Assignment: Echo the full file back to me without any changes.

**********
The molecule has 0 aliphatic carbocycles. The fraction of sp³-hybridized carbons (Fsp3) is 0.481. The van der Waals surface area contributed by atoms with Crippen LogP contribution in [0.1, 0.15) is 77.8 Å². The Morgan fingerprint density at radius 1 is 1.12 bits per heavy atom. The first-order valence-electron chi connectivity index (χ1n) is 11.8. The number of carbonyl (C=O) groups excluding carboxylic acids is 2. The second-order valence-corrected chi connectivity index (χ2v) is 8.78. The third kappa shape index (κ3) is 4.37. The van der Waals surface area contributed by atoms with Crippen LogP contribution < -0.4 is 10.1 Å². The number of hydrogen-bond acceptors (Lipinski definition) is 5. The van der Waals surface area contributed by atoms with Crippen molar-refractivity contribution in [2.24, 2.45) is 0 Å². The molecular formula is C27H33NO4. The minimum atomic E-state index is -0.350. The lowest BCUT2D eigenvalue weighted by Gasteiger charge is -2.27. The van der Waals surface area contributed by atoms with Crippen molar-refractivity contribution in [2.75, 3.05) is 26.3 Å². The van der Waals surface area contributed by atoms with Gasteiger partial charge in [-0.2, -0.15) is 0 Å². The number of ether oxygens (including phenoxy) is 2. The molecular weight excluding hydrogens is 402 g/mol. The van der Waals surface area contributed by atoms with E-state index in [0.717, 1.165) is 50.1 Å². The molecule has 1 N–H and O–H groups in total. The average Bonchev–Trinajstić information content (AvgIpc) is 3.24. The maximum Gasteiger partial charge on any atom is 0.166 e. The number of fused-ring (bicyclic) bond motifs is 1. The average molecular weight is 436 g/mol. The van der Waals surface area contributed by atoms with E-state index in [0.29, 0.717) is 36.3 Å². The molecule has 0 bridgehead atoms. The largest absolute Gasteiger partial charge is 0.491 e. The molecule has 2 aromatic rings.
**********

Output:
The molecule has 0 aliphatic carbocycles. The fraction of sp³-hybridized carbons (Fsp3) is 0.481. The van der Waals surface area contributed by atoms with Crippen LogP contribution in [0.1, 0.15) is 77.8 Å². The Morgan fingerprint density at radius 1 is 1.12 bits per heavy atom. The first-order valence-electron chi connectivity index (χ1n) is 11.8. The number of carbonyl (C=O) groups excluding carboxylic acids is 2. The second-order valence-corrected chi connectivity index (χ2v) is 8.78. The third kappa shape index (κ3) is 4.37. The van der Waals surface area contributed by atoms with Crippen LogP contribution < -0.4 is 10.1 Å². The number of hydrogen-bond acceptors (Lipinski definition) is 5. The van der Waals surface area contributed by atoms with Crippen molar-refractivity contribution in [2.24, 2.45) is 0 Å². The molecular formula is C27H33NO4. The minimum atomic E-state index is -0.350. The lowest BCUT2D eigenvalue weighted by Gasteiger charge is -2.27. The van der Waals surface area contributed by atoms with Crippen molar-refractivity contribution in [2.75, 3.05) is 26.3 Å². The van der Waals surface area contributed by atoms with Gasteiger partial charge in [-0.2, -0.15) is 0 Å². The number of ether oxygens (including phenoxy) is 2. The molecular weight excluding hydrogens is 402 g/mol. The van der Waals surface area contributed by atoms with E-state index in [0.717, 1.165) is 50.1 Å². The molecule has 1 N–H and O–H groups in total. The average Bonchev–Trinajstić information content (AvgIpc) is 3.24. The maximum Gasteiger partial charge on any atom is 0.166 e. The number of fused-ring (bicyclic) bond motifs is 1. The average molecular weight is 436 g/mol. The van der Waals surface area contributed by atoms with E-state index in [0.29, 0.717) is 36.3 Å². The molecule has 0 bridgehead atoms. The largest absolute Gasteiger partial charge is 0.491 e. The molecule has 2 aromatic rings.